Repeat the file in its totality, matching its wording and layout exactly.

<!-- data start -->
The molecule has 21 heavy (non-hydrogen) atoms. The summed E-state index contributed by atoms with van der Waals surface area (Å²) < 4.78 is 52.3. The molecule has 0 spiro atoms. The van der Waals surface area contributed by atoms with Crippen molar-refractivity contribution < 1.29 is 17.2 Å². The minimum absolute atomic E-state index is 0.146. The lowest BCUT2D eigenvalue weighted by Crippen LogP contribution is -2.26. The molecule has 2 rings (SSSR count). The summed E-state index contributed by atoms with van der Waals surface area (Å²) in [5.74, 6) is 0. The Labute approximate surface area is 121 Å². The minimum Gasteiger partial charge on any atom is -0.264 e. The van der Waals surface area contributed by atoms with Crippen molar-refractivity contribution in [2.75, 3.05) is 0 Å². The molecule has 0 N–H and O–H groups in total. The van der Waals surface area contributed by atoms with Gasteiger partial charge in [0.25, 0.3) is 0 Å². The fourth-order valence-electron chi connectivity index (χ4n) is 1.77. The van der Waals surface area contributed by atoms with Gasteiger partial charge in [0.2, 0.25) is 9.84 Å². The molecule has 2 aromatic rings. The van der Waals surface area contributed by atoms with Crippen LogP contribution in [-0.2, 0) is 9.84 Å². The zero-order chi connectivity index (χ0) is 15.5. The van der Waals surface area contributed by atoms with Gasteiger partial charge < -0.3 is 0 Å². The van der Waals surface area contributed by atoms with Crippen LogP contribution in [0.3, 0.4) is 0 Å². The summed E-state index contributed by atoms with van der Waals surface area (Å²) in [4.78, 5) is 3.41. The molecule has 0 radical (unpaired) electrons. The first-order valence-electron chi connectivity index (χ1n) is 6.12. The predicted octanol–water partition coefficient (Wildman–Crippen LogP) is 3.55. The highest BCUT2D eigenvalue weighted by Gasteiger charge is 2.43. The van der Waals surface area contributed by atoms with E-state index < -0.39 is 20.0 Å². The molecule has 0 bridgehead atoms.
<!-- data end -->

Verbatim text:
The molecule has 21 heavy (non-hydrogen) atoms. The summed E-state index contributed by atoms with van der Waals surface area (Å²) < 4.78 is 52.3. The molecule has 0 spiro atoms. The van der Waals surface area contributed by atoms with Crippen molar-refractivity contribution < 1.29 is 17.2 Å². The minimum absolute atomic E-state index is 0.146. The lowest BCUT2D eigenvalue weighted by Crippen LogP contribution is -2.26. The molecule has 2 rings (SSSR count). The summed E-state index contributed by atoms with van der Waals surface area (Å²) in [5.74, 6) is 0. The Labute approximate surface area is 121 Å². The minimum Gasteiger partial charge on any atom is -0.264 e. The van der Waals surface area contributed by atoms with Crippen molar-refractivity contribution in [2.75, 3.05) is 0 Å². The molecule has 0 N–H and O–H groups in total. The van der Waals surface area contributed by atoms with Gasteiger partial charge in [0.25, 0.3) is 0 Å². The fourth-order valence-electron chi connectivity index (χ4n) is 1.77. The van der Waals surface area contributed by atoms with Gasteiger partial charge in [0.2, 0.25) is 9.84 Å². The molecule has 2 aromatic rings. The van der Waals surface area contributed by atoms with Crippen LogP contribution in [-0.2, 0) is 9.84 Å². The zero-order chi connectivity index (χ0) is 15.5. The van der Waals surface area contributed by atoms with Gasteiger partial charge < -0.3 is 0 Å². The van der Waals surface area contributed by atoms with Crippen LogP contribution in [0.3, 0.4) is 0 Å². The summed E-state index contributed by atoms with van der Waals surface area (Å²) in [4.78, 5) is 3.41. The molecule has 0 radical (unpaired) electrons. The first-order valence-electron chi connectivity index (χ1n) is 6.12. The predicted octanol–water partition coefficient (Wildman–Crippen LogP) is 3.55. The highest BCUT2D eigenvalue weighted by Gasteiger charge is 2.43. The van der Waals surface area contributed by atoms with E-state index < -0.39 is 20.0 Å². The molecule has 0 bridgehead atoms.